WisdomTree Europe: 2015 Grexit episode suggests to stay hedged until ‘B’-Day
In the second instalment of our ‘Britin’ or ‘Brexit’ series, we look at the key issues in the run-up to the Referendum. View ‘Britin’ or ‘Brexit’? : In a nutshell’ for last week’s high level analysis.
The markets don’t like Britain flirting with the status quo. When there is no obvious economic upside and only uncertainty, markets turn bearish. The elevated volatility in sterling which, at 12%, is on par with levels last seen during the Eurozone’s sovereign default and banking crisis in 2010-2011, suggests investor sentiment to the pound is outright downbeat currently.
Chart 1 shows the trend in European equities and bonds in the 30 working days leading up to and following the 5 July 2015 “Grexit” referendum. This was the de facto vote by Greece to accept tough austerity in exchange for a bailout, and secure its future membership in the EMU. While not directly comparable to “Brexit”, it is in our view the closest reference for how markets may potentially react leading up to 23 June, the date when Britain’s future membership in the EU is put to a referendum.
In the run-up to the vote and the real possibility of “Grexit”, a trend of risk aversion was evident in both the UK and Eurozone, with equity markets weakening and bond markets gaining strength. The FTSE 100 and EURO STOXX 50 fell by approximately 6% in the 30 days leading up to the referendum, and further slides reversed only after the extension of the bailout deadline restored market confidence.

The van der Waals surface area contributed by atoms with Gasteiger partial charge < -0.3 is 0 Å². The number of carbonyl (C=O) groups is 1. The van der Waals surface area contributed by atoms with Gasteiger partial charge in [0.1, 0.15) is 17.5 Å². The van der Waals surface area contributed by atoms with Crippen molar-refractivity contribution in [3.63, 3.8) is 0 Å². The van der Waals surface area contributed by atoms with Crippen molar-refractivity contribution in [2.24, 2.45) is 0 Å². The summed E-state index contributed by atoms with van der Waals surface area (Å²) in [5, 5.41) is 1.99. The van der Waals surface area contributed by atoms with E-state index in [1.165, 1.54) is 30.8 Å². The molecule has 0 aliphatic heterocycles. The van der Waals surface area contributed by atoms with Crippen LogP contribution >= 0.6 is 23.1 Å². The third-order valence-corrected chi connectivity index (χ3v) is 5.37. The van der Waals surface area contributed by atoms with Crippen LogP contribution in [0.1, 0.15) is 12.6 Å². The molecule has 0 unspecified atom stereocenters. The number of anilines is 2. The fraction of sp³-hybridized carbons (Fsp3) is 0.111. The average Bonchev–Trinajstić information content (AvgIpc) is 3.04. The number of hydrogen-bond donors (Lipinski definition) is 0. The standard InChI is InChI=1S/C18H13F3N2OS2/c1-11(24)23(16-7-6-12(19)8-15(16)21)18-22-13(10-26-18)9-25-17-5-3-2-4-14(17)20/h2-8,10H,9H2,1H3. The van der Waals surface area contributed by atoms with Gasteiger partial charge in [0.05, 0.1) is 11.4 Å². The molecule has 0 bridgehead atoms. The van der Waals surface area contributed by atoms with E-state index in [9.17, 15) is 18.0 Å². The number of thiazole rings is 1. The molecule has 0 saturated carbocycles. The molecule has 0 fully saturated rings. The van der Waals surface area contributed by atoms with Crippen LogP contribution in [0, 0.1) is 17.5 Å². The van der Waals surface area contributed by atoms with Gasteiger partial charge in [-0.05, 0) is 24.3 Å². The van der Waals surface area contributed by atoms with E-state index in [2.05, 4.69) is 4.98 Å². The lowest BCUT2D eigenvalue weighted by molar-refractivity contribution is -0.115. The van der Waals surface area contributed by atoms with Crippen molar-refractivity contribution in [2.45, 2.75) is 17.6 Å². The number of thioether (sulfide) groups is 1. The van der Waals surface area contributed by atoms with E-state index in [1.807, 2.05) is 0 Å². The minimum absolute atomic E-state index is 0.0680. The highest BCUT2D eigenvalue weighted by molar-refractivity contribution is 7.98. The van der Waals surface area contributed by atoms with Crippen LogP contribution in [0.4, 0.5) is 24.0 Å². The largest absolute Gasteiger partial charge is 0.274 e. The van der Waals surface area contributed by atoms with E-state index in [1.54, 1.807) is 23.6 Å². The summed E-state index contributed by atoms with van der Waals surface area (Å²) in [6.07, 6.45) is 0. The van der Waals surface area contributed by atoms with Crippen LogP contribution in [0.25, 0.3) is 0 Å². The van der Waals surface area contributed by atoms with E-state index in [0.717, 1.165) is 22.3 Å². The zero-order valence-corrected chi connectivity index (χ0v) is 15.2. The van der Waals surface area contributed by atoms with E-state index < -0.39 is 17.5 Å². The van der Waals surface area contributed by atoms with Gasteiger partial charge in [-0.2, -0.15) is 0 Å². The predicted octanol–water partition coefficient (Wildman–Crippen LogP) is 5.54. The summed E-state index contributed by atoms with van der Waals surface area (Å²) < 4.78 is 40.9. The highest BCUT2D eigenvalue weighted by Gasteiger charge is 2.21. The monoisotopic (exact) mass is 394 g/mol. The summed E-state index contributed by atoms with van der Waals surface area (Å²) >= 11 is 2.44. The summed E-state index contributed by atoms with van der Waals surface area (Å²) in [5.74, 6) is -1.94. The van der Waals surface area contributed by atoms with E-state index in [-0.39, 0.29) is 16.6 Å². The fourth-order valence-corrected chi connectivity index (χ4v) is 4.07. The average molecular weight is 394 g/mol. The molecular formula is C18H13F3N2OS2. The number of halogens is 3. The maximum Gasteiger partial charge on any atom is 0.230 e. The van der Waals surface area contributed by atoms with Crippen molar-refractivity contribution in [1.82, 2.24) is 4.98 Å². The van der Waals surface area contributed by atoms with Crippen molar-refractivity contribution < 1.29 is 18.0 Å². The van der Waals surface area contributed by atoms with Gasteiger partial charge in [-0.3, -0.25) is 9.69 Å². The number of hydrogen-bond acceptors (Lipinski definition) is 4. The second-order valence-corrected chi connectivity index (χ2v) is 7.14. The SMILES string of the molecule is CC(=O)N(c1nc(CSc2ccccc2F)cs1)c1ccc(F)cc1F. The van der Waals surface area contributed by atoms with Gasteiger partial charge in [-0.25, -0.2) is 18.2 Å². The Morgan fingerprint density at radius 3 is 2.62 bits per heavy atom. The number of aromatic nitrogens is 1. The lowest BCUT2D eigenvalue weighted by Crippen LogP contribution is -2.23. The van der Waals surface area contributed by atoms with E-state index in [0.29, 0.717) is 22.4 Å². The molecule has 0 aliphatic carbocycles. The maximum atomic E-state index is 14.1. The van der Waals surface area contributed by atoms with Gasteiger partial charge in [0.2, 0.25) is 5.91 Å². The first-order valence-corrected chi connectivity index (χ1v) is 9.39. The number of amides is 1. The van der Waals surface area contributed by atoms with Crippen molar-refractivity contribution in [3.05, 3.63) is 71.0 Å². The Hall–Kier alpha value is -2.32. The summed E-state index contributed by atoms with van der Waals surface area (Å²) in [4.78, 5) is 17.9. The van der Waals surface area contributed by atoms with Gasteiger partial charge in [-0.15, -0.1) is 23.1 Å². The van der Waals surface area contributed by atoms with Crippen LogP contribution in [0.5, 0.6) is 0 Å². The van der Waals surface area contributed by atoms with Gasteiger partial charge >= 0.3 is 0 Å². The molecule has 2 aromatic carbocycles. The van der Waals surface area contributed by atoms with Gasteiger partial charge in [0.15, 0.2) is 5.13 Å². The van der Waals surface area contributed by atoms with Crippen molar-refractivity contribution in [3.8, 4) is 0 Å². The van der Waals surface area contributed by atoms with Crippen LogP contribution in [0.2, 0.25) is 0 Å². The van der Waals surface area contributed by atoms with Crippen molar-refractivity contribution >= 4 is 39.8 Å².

Past performance is not indicative of future returns
How does this compare to Britain’s experience now? As polls continue to gravitate around a near even split as to whether Britain stays in or out of the EU, the spectre of uncertainty will loom large, potentially exposing European equities to downward pressure similar to the “Grexit” period of fear last year. Safe havens, including gilts and gold, are likely to find ongoing appeal with investors.
Amidst a vulnerable sterling and euro, it may be prudent to hedge long UK and broad European equity market exposure.